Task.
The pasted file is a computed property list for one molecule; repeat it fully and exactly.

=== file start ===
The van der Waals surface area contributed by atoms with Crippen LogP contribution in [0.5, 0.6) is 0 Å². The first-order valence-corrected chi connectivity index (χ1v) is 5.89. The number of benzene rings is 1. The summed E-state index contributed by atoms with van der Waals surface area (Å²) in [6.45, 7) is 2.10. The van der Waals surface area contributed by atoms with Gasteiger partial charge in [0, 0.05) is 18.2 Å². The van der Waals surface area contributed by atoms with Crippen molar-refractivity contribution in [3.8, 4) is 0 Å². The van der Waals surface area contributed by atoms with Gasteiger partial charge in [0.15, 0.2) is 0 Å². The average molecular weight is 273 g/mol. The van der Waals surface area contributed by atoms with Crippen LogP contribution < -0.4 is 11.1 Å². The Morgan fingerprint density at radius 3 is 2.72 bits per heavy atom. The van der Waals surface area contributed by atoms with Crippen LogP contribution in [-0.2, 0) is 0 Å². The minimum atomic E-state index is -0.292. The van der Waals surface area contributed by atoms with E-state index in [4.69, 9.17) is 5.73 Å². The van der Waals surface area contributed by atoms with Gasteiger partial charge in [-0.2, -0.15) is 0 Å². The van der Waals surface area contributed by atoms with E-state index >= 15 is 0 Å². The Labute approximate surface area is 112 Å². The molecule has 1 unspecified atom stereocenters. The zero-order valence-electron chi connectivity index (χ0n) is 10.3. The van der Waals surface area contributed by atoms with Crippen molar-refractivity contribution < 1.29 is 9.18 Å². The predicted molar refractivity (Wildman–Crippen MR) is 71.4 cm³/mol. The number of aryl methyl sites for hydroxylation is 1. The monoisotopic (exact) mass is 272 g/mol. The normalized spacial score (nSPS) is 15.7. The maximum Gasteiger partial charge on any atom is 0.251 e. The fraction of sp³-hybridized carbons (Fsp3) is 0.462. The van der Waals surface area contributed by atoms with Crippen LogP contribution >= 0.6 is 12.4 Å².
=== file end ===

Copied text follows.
The van der Waals surface area contributed by atoms with Crippen LogP contribution in [0.5, 0.6) is 0 Å². The first-order valence-corrected chi connectivity index (χ1v) is 5.89. The number of benzene rings is 1. The summed E-state index contributed by atoms with van der Waals surface area (Å²) in [6.45, 7) is 2.10. The van der Waals surface area contributed by atoms with Gasteiger partial charge in [0, 0.05) is 18.2 Å². The van der Waals surface area contributed by atoms with Crippen molar-refractivity contribution in [3.8, 4) is 0 Å². The van der Waals surface area contributed by atoms with Gasteiger partial charge in [0.15, 0.2) is 0 Å². The average molecular weight is 273 g/mol. The van der Waals surface area contributed by atoms with Crippen LogP contribution < -0.4 is 11.1 Å². The Morgan fingerprint density at radius 3 is 2.72 bits per heavy atom. The van der Waals surface area contributed by atoms with Crippen LogP contribution in [-0.2, 0) is 0 Å². The minimum atomic E-state index is -0.292. The van der Waals surface area contributed by atoms with E-state index in [4.69, 9.17) is 5.73 Å². The van der Waals surface area contributed by atoms with Gasteiger partial charge in [-0.2, -0.15) is 0 Å². The van der Waals surface area contributed by atoms with E-state index >= 15 is 0 Å². The Labute approximate surface area is 112 Å². The molecule has 1 unspecified atom stereocenters. The zero-order valence-electron chi connectivity index (χ0n) is 10.3. The van der Waals surface area contributed by atoms with Crippen molar-refractivity contribution < 1.29 is 9.18 Å². The predicted molar refractivity (Wildman–Crippen MR) is 71.4 cm³/mol. The number of aryl methyl sites for hydroxylation is 1. The monoisotopic (exact) mass is 272 g/mol. The normalized spacial score (nSPS) is 15.7. The maximum Gasteiger partial charge on any atom is 0.251 e. The fraction of sp³-hybridized carbons (Fsp3) is 0.462. The van der Waals surface area contributed by atoms with Crippen LogP contribution >= 0.6 is 12.4 Å².